This tax extended to personal property such as slaves according to age, black cattle, horses and even crops. Rates were set at 25 shillings per hundred pounds of property (real and personal) to be paid in current (meaning Maryland paper) money. All persons who had property not above 10 pounds in value were declared paupers and not taxed. Special provision was made for debtors and creditors and close supervision was required of all commissioners, clerks and collectors charged with management of the law. All free, able bodied males between 21 and 50 who did not have sufficient property to be taxed were nonetheless to be subject to a 15 shilling assessment. They were required to give security that they would pay and hence single males can be identified in the assessment by the security provided by another individual.

J. Thomas Scharf found these records valuable enough to add them to his collection. Two decades ago the index to the "Assessment of 1783" (See Bulldog, Vol. 3, No. 10) was made under the supervision of a young graduate student, Gregory Stiverson, who had also realized the continuing value of them.

Vol. 3, No. 12
3 April 1989

Library Libations Shashi Thapar

Periodical Source Index (PERSI) 1987, edited by Michael B. Clegg and Curt B. Witcher. Fort Wayne, Indiana: Allen Public Library Genealogy Department, 1988 [404; Loc: Reference before the family histories]

We have just received a copy of the Periodical Source Index to help patrons find articles concerning family history, biographies, military records, cemetery records, etc. This will be a helpful reference tool for genealogists, family history researchers and the staff.

PERSI is a comprehensive index by place, subject and surname to current genealogical and local history periodicals. It is divided into five sections under United States places, families, Canadian places, other foreign places and research methodology. This is an index of articles only.


A few weeks ago the record series focused on (Enrollment Record) for the civil war draft. Daniel D. Hartzler in Marylanders in the Confederacy has indexed these for those listed as "gone South," "gone to Dixie," or "in the rebel army." He does not give a full citation, nor have all the records been indexed given my sampling of the work. He does provide county information which should narrow the search through these books which are arranged alphabetically by first letter of last name.

Bernie is in the process of accessioning the Washington County birth and death records which recently were transferred to us. He reports that these records (1898-1925) contain information on births and deaths of people residing in Washington County as well as those who died there. Deaths of Washington County residents that occur in Baltimore or other counties (and even out of state) are recorded. There is also a volume of disinterments which lists names and death dates back to 1797.

Index of the Week Ben Primer

Index 38 - Prince Georges County (Certificates of Freedom and Slave Statistics - Index to Owners, Slaves, Blacks Freed or Born Free), 1805-1869

Index 38 is probably the best of the "Freedom Records" indexes in that it provides name access to both white owners and blacks for all records. The cards for certificates include name, age, complexion, how freed or if born free, date of the certificate, family relationships and the reference. The slave statistics cards provide age, by whom declared, military service if any, election district of owner and reference.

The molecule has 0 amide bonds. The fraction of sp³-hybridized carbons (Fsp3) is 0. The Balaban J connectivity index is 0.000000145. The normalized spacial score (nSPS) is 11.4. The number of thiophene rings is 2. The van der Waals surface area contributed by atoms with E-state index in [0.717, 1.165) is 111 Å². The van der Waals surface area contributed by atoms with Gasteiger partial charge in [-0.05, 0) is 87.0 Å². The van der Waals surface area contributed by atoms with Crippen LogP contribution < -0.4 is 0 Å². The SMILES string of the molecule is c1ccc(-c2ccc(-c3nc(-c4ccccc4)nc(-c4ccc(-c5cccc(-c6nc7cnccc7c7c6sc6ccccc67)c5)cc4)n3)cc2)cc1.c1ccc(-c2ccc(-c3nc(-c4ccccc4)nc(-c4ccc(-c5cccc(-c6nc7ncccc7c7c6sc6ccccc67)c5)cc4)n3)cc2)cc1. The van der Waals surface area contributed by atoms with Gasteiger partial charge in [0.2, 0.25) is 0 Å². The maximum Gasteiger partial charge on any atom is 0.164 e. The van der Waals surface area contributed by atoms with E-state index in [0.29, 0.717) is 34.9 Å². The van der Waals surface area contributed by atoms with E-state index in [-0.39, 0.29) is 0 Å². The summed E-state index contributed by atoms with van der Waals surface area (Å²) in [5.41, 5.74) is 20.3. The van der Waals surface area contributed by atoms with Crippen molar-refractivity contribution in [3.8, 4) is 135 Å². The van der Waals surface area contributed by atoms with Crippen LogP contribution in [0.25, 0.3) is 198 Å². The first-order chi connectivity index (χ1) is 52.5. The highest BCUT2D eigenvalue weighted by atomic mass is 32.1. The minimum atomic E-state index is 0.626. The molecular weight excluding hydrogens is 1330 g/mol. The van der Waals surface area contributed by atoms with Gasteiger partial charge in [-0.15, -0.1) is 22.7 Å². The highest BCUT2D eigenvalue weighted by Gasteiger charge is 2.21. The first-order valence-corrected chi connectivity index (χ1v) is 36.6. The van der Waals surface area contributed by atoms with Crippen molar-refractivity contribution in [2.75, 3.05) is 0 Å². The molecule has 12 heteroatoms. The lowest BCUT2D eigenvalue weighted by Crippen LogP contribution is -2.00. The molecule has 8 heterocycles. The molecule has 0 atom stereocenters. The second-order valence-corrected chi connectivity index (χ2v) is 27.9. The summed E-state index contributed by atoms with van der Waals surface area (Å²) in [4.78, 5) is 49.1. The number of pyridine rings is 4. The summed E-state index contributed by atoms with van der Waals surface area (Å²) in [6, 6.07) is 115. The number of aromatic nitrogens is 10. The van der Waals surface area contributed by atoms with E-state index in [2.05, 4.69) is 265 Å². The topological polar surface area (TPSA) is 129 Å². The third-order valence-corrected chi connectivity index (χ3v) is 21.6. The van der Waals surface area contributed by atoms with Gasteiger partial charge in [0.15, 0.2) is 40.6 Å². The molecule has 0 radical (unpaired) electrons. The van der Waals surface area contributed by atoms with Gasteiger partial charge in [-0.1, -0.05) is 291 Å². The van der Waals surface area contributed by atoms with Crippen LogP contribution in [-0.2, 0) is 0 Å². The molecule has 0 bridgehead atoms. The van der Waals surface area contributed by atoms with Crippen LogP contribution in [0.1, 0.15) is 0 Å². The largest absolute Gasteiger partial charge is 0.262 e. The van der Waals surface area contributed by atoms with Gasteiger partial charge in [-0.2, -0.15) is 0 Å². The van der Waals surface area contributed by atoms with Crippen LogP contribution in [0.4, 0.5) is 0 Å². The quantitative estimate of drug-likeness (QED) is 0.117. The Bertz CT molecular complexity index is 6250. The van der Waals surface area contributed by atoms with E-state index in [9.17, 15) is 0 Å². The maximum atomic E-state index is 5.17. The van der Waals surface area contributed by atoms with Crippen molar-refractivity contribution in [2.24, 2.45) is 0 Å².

The following records are indexed:

PG Court (Certificates of Freedom) 1806-1829 MdHR 6196

PG Register of Wills (Certificates of Freedom)

1820-1852 MdHR 6197

PG Register of Wills (Certificates of Freedom, Original) 1831-1863 MdHR 16,640

PG Circuit Court (Slave Statistics) 1867-1869

MdHR 6198, 6199


The following items were added in March:

Caroline County Clerk Collection: City of Denton Plat, D 2079

Kelmscott Bookshop Collection: Isabella C. Jones Account Book of Freight and Expenses, P 2080

Kelmscott Bookshop Collection: Our Police: A History of the Baltimore Police, P 2081

Minnesota Historical Society Collection: Maryland Governor's 1904 Thanksgiving Day Proclamation, G 1904

Eleanor Cook Collection: Montgomery County Levy List and List of Taxables, G 2083 (xerox copy, copy also with county records)

St. Anne's Protestant Episcopal Church Collection: St. Anne's Church Architectural Drawings, 1920's-1980's

Sarah D. and Clyde Griggen and Margatet Thibault Collection of Goldsborough Family Papers: Original papers of Goldsborough and Henry Families of Talbot County, 18th and 19th century, D 2085

Lynne W. Vosloh Collection: North Central Railroad Stock Certificate Collection, P 2086

Harris Auction Galleries Collection: Key Family Documents, P 2087 (includes James McHenry Letter)

Dublin United Methodist Church Record Collection: Family Membership Record, 1957-1987, D 2088 (on film M 5774)

Dr. Brice Marden Dorsey Collection: Caleb Dorsey's Tract Maps of Howard County and the South Side of the Severn River, G 2089 (to be placed in map collection)

Vol. 3, No. 13
10 April 1989


Revolutionary Papers in Special Collections

Note: There are many collections covering the Revolutionary period in the Maryland Archives. Collections ordinarily consist of patents, deeds, wills and papers saved by the family for financial reasons. The documents listed below contain comments or result from activities of the war itself. Since this list is a subjective one there may be other material in the collection pertaining to the Revolution.

Although the collection number is indicated, researchers are advised to examine the inventory made of the collection before using it. Documents comprising the larger collections were often brought to the archives in several deposits. Each of these deposits were given an identifying number on receipt. As a consequence, a collection was sometimes made up of more than one accession (deposit) number and eventually shelved under one of the numbers making up the collection.